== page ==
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SEA Currents Blog

SEA Currents: Robert C. Seamans

July 29, 2016

The Policy Component

Henry Bell, Vice-Chief of Policy

Protecting the Phoenix Islands

A lively policy discussion with B Watch takes place on the foredeck. Photo Credit: Nick "Scuba" Pioppi

Noon Position
3° 33.7’ S, 173° 34.3’ W

Description of location
140 nm southeast of Winslow Reef

Ship Heading
330° per steering compass

Ship Speed
5.2 knots

Taffrail Log
2129.5 nm

Weather / Wind / Sail Plan
Winds NExN, Force 4. Seas 3 feet. Spotty coverage of cirrus and altocumulus clouds. Sailing under the four lowers (mainsail, mainstays’l, forestays’l, jib) and fisherman stays’l.

Souls on Board

Hi, folks! It's time for something a little different today. This blog entry is brought to you not by a student, but by the grooviest marine policy teaching assistant this side of the equator. What's marine policy, you say? And what is a policy TA doing aboard the Robert C. Seamans, a student sailing vessel better known for its salty watch officers, wizardly marine scientists, and a can-do crew of exceptional students? I'm glad you asked! 

As you should already know - assuming, of course, that you've been following along with this splendid blog - the Seamans has been in the Phoenix Island Protected Area (quite cleverly shortened to PIPA), for some time now. 13 days to be exact. In fact, the main overarching goal of this particular SEA Semester program was to sail to PIPA, visit its remote coral atolls and reef ecosystems, and conduct oceanographic and marine research here. PIPA is a shining example of a large marine protected area, or MPA, that contains substantial deep-water and seamount habitat in addition to those spectacular low-lying islands and reef areas mentioned above. When PIPA was created in 2008, it was the world's largest MPA and first to incorporate such a wide ecological range of habitat types in one contiguous protected area. And its establishment was spearheaded (with the help of several NGOs, including the New England Aquarium) by one of the world's poorest and least developed countries, the Republic of Kiribati.

So what does all of that exciting stuff mean? Well, not only do PIPA's high levels of biodiversity and relatively remote and unspoiled environments make it a great spot to do science-y things like study zooplankton biomass and coral reef productivity, but they also make it a fantastic case study and success story for international marine policy. In addition to their nautical and marine science studies, students are learning about the policy process that created this special protected area and the challenges that face PIPA and the establishment of similarly large and holistically developed MPAs in the future.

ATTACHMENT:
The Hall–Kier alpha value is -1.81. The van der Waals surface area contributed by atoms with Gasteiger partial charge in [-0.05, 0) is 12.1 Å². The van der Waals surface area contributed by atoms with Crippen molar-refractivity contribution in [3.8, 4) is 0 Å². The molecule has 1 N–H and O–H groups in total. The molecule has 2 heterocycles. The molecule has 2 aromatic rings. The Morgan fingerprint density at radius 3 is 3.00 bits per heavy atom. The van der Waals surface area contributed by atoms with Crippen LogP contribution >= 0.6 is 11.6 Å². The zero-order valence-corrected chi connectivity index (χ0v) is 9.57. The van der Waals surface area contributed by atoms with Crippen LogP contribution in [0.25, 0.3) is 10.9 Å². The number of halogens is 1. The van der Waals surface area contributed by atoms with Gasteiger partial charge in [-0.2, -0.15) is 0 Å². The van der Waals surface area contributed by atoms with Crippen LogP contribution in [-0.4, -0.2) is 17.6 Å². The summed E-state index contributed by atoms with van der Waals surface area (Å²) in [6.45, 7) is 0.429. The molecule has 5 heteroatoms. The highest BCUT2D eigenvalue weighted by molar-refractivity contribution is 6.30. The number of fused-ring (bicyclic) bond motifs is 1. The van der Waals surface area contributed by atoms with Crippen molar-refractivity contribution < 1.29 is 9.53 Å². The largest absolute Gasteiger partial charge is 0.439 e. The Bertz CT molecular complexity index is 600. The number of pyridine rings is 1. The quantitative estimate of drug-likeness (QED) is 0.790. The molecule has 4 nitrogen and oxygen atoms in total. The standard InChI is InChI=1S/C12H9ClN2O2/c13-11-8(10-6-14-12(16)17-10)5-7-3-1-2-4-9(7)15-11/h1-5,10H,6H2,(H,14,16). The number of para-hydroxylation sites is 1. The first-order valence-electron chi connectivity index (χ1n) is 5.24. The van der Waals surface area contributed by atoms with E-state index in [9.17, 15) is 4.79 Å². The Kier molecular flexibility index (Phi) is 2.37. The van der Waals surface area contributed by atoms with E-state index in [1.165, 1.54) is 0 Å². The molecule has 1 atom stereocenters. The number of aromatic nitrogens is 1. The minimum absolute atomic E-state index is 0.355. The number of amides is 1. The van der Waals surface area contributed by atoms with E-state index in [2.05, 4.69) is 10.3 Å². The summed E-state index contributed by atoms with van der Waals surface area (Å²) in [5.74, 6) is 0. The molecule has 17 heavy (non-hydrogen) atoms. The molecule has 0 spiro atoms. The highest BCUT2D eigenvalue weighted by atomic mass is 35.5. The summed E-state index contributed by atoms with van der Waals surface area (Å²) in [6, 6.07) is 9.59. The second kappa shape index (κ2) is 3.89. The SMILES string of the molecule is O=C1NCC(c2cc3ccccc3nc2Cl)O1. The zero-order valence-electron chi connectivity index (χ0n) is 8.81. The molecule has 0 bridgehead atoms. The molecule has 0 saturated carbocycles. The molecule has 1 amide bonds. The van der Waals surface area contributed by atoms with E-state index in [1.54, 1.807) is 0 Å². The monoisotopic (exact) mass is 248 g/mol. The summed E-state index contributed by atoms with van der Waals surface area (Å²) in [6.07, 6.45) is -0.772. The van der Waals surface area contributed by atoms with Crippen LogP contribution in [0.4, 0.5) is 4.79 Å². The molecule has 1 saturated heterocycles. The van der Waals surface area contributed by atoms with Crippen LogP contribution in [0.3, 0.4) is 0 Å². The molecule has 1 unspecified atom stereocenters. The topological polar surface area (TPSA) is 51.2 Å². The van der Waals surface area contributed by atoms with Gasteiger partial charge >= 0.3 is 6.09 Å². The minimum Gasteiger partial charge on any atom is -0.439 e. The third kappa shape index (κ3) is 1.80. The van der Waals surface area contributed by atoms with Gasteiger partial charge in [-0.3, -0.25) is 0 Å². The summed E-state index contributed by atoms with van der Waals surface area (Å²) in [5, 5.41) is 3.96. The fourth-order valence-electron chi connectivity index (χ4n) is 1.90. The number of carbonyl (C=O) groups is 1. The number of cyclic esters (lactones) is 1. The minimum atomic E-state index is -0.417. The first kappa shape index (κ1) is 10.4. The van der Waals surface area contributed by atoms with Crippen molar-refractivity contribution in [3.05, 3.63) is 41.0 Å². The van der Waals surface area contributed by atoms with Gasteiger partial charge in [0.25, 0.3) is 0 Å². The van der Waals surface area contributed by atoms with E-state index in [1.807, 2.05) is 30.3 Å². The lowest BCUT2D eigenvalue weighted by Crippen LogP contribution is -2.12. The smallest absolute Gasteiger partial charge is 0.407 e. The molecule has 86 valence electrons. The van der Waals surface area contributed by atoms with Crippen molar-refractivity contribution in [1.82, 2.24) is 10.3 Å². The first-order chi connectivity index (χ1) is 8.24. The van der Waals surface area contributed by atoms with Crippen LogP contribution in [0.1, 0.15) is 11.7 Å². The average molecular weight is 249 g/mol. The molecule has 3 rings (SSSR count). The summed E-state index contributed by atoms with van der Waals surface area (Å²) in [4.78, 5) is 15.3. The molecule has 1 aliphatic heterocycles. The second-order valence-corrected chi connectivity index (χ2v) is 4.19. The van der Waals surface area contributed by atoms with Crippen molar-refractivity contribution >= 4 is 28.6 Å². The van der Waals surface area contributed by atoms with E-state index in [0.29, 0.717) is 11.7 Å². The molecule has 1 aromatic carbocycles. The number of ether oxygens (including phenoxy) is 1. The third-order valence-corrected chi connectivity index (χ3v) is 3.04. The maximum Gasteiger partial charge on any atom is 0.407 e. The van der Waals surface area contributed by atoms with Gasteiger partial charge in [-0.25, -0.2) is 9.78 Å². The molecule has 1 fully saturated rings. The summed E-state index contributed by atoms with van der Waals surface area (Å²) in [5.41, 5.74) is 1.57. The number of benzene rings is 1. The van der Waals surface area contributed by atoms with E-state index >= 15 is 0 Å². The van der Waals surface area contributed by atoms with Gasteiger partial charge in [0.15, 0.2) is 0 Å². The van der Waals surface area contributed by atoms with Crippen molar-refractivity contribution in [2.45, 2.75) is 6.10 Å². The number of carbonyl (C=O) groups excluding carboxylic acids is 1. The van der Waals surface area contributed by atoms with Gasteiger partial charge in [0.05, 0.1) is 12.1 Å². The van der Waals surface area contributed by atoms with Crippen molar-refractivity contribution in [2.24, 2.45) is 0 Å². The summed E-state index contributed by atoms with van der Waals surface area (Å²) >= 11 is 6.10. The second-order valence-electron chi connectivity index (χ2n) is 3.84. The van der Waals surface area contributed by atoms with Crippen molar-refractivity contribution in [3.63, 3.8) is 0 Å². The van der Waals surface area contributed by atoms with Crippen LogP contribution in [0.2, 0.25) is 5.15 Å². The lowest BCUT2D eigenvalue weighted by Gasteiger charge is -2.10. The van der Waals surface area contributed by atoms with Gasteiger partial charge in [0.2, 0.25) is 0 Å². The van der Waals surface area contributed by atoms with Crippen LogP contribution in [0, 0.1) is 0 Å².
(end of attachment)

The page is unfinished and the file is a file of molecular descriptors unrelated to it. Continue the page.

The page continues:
Along the way, they have wrapped their brains around such terms as ecosystem-based management and multi-stakeholder approach, and wrestled with possible solutions to major current issues such as the unsustainable exploitation of commercial tuna fisheries and the growing water and food security problems that face South Pacific Island Nations. Currently, the students are hard at work on their final group research endeavors and advanced ocean policy briefs. These projects delve into specific issues relating to coastal and ocean policy, and identify marine policy approaches and alternatives that could be utilized by policy stakeholders and legislators in the region. The briefs created by advanced ocean policy students detail comprehensive recommendations for an issue or phase of relevant policy, and will eventually be presented to stakeholders of the Phoenix Islands Protected Area.

Ok, so PIPA is a pretty darn cool MPA that people who create policy can use as a model for future marine conservation efforts. Students are becoming part of the process by visiting the area and coming up with their own carefully researched and well-crafted suggestions. But why am I, the policy TA, here on the ship? Ostensibly to continue the education begun by their Policy Chief back in Woods Hole, Jeff Wescott - I facilitate group discussions and provide structure and feedback as students work on their papers. But in reality, the students barely need me. They eagerly debate various policy approaches and capably lay out ambitious but well-supported potential solutions and perspectives to consider. I'm lucky to be along for the ride, and immensely proud to be a small part of the work and initiatives that are being undertaken on this superb vessel.

Always remember: policy never sleeps!
- Henry

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